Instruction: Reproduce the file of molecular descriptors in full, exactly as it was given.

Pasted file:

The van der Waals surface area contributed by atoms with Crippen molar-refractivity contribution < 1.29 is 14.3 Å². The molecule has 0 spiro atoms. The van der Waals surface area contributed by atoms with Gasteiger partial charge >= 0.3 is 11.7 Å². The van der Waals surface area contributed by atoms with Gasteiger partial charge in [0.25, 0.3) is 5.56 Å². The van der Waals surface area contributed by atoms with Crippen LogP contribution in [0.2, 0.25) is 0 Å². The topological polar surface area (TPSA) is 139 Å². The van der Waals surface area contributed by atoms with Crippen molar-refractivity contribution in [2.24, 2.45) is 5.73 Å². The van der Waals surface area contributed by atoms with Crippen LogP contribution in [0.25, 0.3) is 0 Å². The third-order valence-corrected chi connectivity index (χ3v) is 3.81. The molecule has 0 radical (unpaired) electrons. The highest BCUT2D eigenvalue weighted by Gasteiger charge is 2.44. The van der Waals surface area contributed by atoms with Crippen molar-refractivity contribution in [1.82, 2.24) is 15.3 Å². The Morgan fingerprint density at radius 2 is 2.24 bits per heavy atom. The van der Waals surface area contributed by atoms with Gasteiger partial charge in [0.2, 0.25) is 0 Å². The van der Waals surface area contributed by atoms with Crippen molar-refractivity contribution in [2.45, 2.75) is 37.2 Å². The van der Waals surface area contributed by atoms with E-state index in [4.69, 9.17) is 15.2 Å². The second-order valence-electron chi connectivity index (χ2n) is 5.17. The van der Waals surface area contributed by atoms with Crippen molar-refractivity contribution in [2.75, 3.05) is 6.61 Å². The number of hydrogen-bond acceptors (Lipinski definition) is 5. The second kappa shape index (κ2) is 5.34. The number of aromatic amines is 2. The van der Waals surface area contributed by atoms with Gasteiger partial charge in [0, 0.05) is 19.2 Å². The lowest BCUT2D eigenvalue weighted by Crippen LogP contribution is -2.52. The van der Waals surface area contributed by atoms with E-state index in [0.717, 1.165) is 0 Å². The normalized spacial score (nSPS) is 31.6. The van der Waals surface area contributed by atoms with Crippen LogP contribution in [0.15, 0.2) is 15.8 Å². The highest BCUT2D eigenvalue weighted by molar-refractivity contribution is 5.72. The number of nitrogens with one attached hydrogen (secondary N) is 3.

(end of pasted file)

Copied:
The van der Waals surface area contributed by atoms with Crippen molar-refractivity contribution < 1.29 is 14.3 Å². The molecule has 0 spiro atoms. The van der Waals surface area contributed by atoms with Gasteiger partial charge >= 0.3 is 11.7 Å². The van der Waals surface area contributed by atoms with Gasteiger partial charge in [0.25, 0.3) is 5.56 Å². The van der Waals surface area contributed by atoms with Crippen LogP contribution in [0.2, 0.25) is 0 Å². The topological polar surface area (TPSA) is 139 Å². The van der Waals surface area contributed by atoms with Crippen molar-refractivity contribution in [2.24, 2.45) is 5.73 Å². The van der Waals surface area contributed by atoms with Crippen LogP contribution in [0.25, 0.3) is 0 Å². The third-order valence-corrected chi connectivity index (χ3v) is 3.81. The molecule has 0 radical (unpaired) electrons. The highest BCUT2D eigenvalue weighted by Gasteiger charge is 2.44. The van der Waals surface area contributed by atoms with Crippen molar-refractivity contribution in [1.82, 2.24) is 15.3 Å². The Morgan fingerprint density at radius 2 is 2.24 bits per heavy atom. The van der Waals surface area contributed by atoms with Gasteiger partial charge in [0.2, 0.25) is 0 Å². The van der Waals surface area contributed by atoms with Crippen molar-refractivity contribution in [2.45, 2.75) is 37.2 Å². The van der Waals surface area contributed by atoms with E-state index in [4.69, 9.17) is 15.2 Å². The second-order valence-electron chi connectivity index (χ2n) is 5.17. The van der Waals surface area contributed by atoms with Crippen molar-refractivity contribution in [2.75, 3.05) is 6.61 Å². The number of hydrogen-bond acceptors (Lipinski definition) is 5. The second kappa shape index (κ2) is 5.34. The number of aromatic amines is 2. The van der Waals surface area contributed by atoms with Gasteiger partial charge in [0, 0.05) is 19.2 Å². The lowest BCUT2D eigenvalue weighted by Crippen LogP contribution is -2.52. The van der Waals surface area contributed by atoms with E-state index in [0.717, 1.165) is 0 Å². The normalized spacial score (nSPS) is 31.6. The van der Waals surface area contributed by atoms with Crippen LogP contribution in [0.15, 0.2) is 15.8 Å². The highest BCUT2D eigenvalue weighted by molar-refractivity contribution is 5.72. The number of nitrogens with one attached hydrogen (secondary N) is 3.